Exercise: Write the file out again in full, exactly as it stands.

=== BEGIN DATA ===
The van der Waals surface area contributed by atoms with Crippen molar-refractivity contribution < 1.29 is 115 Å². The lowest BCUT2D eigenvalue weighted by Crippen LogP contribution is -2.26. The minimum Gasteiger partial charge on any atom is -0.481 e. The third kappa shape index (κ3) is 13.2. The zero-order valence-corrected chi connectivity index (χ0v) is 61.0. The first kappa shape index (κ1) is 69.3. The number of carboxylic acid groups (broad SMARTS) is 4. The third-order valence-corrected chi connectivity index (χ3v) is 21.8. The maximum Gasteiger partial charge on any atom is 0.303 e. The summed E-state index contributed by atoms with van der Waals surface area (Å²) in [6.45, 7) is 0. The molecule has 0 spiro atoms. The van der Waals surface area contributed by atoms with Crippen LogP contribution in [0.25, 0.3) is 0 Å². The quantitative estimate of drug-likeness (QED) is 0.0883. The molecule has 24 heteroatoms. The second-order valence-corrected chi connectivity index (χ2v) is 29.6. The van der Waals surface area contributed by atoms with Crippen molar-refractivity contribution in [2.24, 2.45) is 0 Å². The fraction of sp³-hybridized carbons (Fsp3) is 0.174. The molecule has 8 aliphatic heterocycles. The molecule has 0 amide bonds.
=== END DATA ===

The van der Waals surface area contributed by atoms with Crippen molar-refractivity contribution < 1.29 is 115 Å². The lowest BCUT2D eigenvalue weighted by Crippen LogP contribution is -2.26. The minimum Gasteiger partial charge on any atom is -0.481 e. The third kappa shape index (κ3) is 13.2. The zero-order valence-corrected chi connectivity index (χ0v) is 61.0. The first kappa shape index (κ1) is 69.3. The number of carboxylic acid groups (broad SMARTS) is 4. The third-order valence-corrected chi connectivity index (χ3v) is 21.8. The maximum Gasteiger partial charge on any atom is 0.303 e. The summed E-state index contributed by atoms with van der Waals surface area (Å²) in [6.45, 7) is 0. The molecule has 0 spiro atoms. The van der Waals surface area contributed by atoms with Crippen LogP contribution in [0.25, 0.3) is 0 Å². The quantitative estimate of drug-likeness (QED) is 0.0883. The molecule has 24 heteroatoms. The second-order valence-corrected chi connectivity index (χ2v) is 29.6. The van der Waals surface area contributed by atoms with Crippen molar-refractivity contribution in [2.24, 2.45) is 0 Å². The fraction of sp³-hybridized carbons (Fsp3) is 0.174. The molecule has 8 aliphatic heterocycles. The molecule has 0 amide bonds.